More freezes will melt climate change doubts
So said Lord (Julian) Hunt, Vice President of GLOBE and a former Director General of the UK’s Meteorological Office, in an article published in The Times newspaper on 2 April 2013 (behind paywall). Fortunately (for me and all those without a Times subscription), the text of what appears to be the same article has been released to the media by the British Embassy in Beijing. This is presumably because Lord Hunt refers to China.
However, without further comment from me, here is the article in full:
It was the chilliest Easter Day on record, and last month is the coldest March for at least 50 years. But we are not alone in shivering. Across much of Europe, temperatures have been unseasonably cold. In Germany, this has been called a once in a “100-year winter”.
We should not be surprised. It has long been expected that climate change would bring more weird or extreme weather — not just cold but rain, droughts and heat waves — to the UK. So longer spells of colder winter weather are consistent with this. As were drought conditions around this time last year, followed by many months of heavy rain which resulted in the UK experiencing in 2012, the second wettest year on record.
Extreme weather has become more frequent across the world. Australia started 2013 with a record breaking heat wave. Similarly, a heatwave in the US in 2012 (the warmest year on record for mainland America) contributed towards widespread drought which proved devastating for many crops. Russia also experienced its second warmest summer last year. This follows the country’s hottest summer on record in 2010 with states of emergency in seven Russian regions as a result of brush fires, while 28 other regions were put under states of emergency due to crop failures caused by drought.
And then there is the steady increase in peak rainfall rates. These have doubled in South East Asia,for instance over 30 years. It is such a problem that the Malaysians have built a huge SMART tunnel (or Stormwater Management And Road Tunnel) in Kuala Lumpur which doubles up as both a motorway and a six-mile long pipe to cope with flash floods. A similar less pronounced trend is occurring in the UK, which help explains the rise in localised, incredibly heavy showers which have brought flooding from Cumbria to Cornwall. This is caused by a change in the atmosphere called “vertical mixing” in which cumulus clouds become stronger and bigger.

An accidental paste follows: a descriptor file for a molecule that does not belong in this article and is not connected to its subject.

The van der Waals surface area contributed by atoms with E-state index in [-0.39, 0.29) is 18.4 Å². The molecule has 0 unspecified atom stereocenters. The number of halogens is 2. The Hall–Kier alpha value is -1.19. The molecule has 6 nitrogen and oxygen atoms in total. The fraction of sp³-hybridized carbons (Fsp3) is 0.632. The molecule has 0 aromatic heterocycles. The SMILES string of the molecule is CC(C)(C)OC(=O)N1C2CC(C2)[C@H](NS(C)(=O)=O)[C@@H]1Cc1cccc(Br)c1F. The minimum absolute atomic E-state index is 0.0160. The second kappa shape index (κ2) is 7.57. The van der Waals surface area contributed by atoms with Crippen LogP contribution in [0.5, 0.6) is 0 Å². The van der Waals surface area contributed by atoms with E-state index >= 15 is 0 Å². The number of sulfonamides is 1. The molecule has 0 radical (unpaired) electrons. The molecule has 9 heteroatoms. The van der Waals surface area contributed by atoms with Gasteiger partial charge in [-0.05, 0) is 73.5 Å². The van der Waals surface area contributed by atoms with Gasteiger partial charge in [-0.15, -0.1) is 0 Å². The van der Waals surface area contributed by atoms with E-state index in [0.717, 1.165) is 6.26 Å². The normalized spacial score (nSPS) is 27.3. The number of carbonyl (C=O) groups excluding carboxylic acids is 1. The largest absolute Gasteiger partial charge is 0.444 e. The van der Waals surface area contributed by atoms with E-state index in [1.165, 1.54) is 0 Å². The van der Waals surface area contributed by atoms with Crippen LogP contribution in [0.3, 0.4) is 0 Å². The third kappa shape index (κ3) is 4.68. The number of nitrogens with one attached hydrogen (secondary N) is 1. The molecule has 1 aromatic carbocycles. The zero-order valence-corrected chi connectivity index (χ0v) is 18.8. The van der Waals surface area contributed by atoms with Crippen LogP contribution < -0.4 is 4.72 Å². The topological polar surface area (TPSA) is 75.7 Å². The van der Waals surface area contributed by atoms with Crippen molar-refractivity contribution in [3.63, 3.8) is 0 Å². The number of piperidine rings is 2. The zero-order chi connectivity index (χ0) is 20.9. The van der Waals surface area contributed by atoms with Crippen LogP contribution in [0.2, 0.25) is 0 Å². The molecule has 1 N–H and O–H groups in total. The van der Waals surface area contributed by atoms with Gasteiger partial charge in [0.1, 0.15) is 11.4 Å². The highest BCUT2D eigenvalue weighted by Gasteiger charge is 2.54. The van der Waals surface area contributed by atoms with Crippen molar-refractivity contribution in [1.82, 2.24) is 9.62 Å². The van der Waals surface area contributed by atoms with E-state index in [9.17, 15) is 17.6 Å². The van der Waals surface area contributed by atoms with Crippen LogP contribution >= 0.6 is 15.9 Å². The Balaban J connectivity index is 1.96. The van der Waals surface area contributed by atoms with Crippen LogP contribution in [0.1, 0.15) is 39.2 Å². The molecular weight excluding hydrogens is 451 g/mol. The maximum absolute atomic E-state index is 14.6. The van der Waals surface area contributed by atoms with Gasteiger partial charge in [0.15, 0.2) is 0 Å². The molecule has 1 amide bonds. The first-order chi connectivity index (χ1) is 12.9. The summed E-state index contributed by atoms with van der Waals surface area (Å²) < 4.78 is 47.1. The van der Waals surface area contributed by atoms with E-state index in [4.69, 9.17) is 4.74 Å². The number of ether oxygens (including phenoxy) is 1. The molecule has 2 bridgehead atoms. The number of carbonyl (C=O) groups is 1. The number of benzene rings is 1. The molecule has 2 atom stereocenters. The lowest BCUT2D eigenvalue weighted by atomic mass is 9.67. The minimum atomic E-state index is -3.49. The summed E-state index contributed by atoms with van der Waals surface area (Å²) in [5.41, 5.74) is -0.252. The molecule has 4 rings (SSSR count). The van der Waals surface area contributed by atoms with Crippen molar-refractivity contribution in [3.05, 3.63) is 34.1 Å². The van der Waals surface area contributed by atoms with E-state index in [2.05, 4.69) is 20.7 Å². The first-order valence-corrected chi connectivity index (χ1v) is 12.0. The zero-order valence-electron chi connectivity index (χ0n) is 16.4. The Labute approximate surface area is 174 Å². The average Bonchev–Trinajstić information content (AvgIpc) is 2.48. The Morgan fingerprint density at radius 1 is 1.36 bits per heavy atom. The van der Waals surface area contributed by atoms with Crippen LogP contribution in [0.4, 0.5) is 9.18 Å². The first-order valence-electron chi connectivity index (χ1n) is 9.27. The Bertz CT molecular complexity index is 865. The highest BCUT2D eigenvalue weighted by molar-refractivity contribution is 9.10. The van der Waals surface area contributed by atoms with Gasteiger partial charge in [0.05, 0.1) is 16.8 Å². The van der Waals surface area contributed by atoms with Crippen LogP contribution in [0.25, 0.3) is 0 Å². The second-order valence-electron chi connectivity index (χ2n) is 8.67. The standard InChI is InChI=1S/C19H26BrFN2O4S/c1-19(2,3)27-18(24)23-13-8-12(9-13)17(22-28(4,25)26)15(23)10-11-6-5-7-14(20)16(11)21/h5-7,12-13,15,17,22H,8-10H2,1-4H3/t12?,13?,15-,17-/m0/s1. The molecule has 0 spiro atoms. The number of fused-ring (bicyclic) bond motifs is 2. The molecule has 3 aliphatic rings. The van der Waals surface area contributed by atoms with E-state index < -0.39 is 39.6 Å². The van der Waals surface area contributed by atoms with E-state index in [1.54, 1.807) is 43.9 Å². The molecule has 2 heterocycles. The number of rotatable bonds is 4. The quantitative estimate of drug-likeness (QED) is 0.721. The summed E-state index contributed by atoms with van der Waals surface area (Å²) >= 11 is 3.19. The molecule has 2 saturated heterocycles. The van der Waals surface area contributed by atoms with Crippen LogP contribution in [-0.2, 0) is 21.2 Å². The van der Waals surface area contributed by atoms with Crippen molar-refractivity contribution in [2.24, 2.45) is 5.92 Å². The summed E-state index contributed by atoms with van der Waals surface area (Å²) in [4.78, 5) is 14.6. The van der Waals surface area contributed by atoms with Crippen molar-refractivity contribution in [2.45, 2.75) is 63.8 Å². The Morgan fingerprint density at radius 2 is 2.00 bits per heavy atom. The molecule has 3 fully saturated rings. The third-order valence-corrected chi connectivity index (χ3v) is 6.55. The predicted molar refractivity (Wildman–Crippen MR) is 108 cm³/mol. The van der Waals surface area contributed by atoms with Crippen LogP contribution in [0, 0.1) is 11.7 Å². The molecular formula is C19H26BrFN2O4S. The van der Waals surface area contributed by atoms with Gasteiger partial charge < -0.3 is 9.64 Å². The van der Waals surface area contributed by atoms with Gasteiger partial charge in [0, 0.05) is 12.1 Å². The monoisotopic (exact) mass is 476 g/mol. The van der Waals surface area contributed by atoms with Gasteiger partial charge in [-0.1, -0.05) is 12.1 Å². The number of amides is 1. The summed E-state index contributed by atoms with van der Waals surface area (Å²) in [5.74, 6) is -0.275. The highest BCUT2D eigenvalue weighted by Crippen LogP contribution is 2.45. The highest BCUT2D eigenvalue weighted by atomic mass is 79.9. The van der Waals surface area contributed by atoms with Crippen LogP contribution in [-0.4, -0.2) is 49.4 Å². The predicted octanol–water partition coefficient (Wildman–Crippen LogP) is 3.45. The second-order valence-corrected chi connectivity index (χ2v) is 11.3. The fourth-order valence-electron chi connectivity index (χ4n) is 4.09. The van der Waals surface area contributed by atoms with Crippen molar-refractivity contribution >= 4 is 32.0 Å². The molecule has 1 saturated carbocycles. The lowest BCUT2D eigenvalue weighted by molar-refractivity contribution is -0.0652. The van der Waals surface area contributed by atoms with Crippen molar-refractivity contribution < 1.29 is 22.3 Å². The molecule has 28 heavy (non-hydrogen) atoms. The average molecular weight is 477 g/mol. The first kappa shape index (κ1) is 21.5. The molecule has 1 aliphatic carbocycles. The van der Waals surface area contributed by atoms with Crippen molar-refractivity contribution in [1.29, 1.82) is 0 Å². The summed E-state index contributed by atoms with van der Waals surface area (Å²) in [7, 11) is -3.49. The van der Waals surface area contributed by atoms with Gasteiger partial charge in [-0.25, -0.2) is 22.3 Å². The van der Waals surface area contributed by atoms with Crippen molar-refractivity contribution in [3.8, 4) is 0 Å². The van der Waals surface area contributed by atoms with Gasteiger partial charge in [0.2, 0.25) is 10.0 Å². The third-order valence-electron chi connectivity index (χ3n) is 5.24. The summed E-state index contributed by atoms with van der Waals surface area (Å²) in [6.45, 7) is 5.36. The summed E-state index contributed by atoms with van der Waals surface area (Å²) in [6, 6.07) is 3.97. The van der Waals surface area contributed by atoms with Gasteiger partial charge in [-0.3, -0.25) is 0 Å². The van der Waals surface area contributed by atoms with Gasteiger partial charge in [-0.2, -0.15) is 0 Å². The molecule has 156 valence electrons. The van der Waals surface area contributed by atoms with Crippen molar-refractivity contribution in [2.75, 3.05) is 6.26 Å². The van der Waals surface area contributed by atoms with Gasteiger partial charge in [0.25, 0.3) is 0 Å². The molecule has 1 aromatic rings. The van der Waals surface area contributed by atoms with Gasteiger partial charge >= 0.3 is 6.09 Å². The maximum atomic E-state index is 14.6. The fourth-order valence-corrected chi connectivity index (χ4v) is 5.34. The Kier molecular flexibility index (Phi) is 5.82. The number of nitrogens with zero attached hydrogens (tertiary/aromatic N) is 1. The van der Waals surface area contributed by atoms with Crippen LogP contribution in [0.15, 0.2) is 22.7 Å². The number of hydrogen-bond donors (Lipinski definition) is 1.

In the UK, the trend is likely to be towards colder winters as a large part of Arctic ice melts permanently (as now happens every summer). The winds over the ice-free ocean could then push colder currents up to Iceland and the Arctic ocean. And as a result of colder waters from the North, the northern UK, in particular, may no longer enjoy the same level of warming from the Gulf Stream as it did when the sea ice boundary was further south.
It is these colder oceans which help to rebut one of the more common arguments used by sceptics to argue that “global warming has stopped”. They often point to graphs which purport to show that Earth’s temperature has not risen in 16 years. But that graph combines land and ocean temperature. Separate the two, and you see that on land temperature is still rising — 0.3℃ over the past decade. More dramatically, in China it has risen by 2℃ over the past 50 years, and 3℃ in the Antarctic over 30 years.
The drop in sea temperature is not just taking place in the Arctic, where the ice is melting, but equally strongly in the eastern Pacific, where winds off the South American coast bring deep, colder waters to the surface. Normally this La Niña phenomenon lasts for three to five years. However, it has been active for more than a decade, caused by easterly trade winds along the equator that have been strengthened by general warming of the atmosphere. When La Niña finally falls away, some time in the next few years, the surface cooling will end. This will increase temperatures over large areas of the globe, disrupting agriculture and fisheries in many countries, and pushing up food prices.
Fortunately, even some sceptics are won round when they experience the problems themselves. The scepticism of some Russian officials has disappeared as they have seen the permafrost melt in the north of the country, and watched the effects of prolonged heatwaves and droughts.
Responsible nations are preparing for the effects of climate change. However, all governments need constant encouragement, in the face of financial austerity and the claims of sceptics, to expand programmes to reduce greenhouse gas emissions.
It is critical they do so, otherwise future generations will have more to worry about than a freezing cold Easter Sunday.
For all those people who have not been duped into believing in the fallacy of the marketplace of ideas, Lord Hunt is someone whose opinions should carry weight. Experts are real and so is anthropogenic climate disruption. So, then, I really do hope that climate change denial will founder on the rocks of reality (and the sooner the better it will be for everybody).